- Scientists say there’s an “Anti-Universe” out there mirroring ours but running backward in time. According to Caroline Delbert of Popular Mechanics, the new theory could explain the presence of dark matter:
Could it be that a newly discovered “anti-universe” might run parallel to our own universe, but backward in time? If so, it would essentially spread out “backward” in time, prior to the Big Bang, in the same way our universe progressed “forward” in time. In a new paper, published last month in the journal Annals of Physics, researchers from the Perimeter Institute for Theoretical Physics in Ontario, Canada, suggest that the Big Bang might have been smaller and more symmetrical than we think.
“Among other things, we shall describe in detail a remarkable consequence of this hypothesis, namely a highly economical new explanation for the cosmological dark matter,” the researchers write.
One cool thing about this model of the Big Bang is that it removes the need for what scientists call “inflation,” a period of time in which the universe massively expanded in order to account for its size soon after birth. Instead, the matter could have naturally expanded over time in a less forceful way, which could simplify our explanation for what happened.
- And finally, here’s a romantic picture of the Eiffel Tower during construction (click on the tweet to see the full image):
Required Reading is published every Thursday afternoon, and it is comprised of a short list of art-related links to long-form articles, videos, blog posts, or photo essays worth a second look.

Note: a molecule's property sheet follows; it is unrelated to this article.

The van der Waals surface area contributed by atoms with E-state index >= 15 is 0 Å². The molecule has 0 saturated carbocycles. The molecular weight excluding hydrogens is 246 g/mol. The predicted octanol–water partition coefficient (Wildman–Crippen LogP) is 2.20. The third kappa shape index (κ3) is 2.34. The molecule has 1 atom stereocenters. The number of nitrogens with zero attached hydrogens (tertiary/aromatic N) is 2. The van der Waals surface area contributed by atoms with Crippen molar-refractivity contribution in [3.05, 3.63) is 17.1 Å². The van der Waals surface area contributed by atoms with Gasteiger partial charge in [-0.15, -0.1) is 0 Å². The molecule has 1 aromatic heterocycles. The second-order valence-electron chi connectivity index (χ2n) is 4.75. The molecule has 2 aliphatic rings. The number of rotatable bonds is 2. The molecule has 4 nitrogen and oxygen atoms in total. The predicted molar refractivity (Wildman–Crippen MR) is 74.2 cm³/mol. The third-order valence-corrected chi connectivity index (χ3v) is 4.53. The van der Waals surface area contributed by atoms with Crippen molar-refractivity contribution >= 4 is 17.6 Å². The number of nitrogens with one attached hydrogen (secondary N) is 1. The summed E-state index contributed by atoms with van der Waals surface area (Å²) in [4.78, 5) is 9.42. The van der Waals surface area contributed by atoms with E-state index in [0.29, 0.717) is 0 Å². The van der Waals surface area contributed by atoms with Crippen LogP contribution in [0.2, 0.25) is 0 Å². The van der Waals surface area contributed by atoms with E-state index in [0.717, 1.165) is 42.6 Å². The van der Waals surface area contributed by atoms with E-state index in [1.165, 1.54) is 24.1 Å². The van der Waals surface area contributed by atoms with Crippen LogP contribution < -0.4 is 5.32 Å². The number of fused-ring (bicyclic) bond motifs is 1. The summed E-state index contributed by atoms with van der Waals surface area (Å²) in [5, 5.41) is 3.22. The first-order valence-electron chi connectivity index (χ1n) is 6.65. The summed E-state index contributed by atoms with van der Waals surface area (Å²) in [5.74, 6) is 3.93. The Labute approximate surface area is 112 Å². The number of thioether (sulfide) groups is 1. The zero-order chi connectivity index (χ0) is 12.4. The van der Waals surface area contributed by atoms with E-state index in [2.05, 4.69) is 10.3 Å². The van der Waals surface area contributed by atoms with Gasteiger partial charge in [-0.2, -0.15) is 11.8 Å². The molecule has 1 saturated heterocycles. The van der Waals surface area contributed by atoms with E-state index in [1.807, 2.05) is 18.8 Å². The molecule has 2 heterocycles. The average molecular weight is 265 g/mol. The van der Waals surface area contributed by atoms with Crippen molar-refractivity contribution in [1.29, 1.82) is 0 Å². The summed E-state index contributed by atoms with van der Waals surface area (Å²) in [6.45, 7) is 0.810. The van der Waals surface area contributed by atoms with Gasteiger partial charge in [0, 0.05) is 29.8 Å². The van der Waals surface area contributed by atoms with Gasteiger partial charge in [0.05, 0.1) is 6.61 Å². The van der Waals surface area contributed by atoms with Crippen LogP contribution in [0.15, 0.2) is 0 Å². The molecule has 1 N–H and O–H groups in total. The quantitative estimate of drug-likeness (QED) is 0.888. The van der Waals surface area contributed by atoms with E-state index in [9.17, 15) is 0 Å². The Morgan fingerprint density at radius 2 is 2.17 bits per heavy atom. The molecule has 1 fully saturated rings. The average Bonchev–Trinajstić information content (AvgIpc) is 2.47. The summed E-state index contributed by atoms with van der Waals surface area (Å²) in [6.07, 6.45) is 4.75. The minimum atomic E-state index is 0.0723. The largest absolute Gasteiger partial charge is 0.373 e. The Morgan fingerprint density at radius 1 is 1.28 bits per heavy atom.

How does a selective competition fit with the contemporary art world’s aspirations toward greater inclusivity?
Critical race theory, which has been attacked by conservative lawmakers, is conspicuously absent, as are many contemporary and living Black artists.
“Dignity of Earth and Sky,” unveiled in 2016, raises questions about who should depict Native people and how they should be portrayed.
In this online exhibition, Indigenous artists reclaim realities long denied them by US and Canadian federal governments — including moments of collective reverie.
At this year’s Sundance International Film Festival, more than half the feature-length movies were made by directors who identify as women.
In her novel Tell Me I’m an Artist, Chelsea Martin questions whether art offers a refuge from the world.
Ten artists will receive studio space and access to faculty, staff, students, workshops, and programming at an arts institution in the heart of Philadelphia.
The US government has lifted a Trump-era ban that kept formerly imprisoned people from accessing their works.
A work of art will be on the line when the Philadelphia Eagles play the Kansas City Chiefs this Sunday.
With two exhibitions at SoFi Stadium, the Kinsey African American Art & History Collection seeks to engage a different art audience.
The works that best exemplify a uniquely German grotesque in Reexamining the Grotesque are those that reflect the war and Weimar years.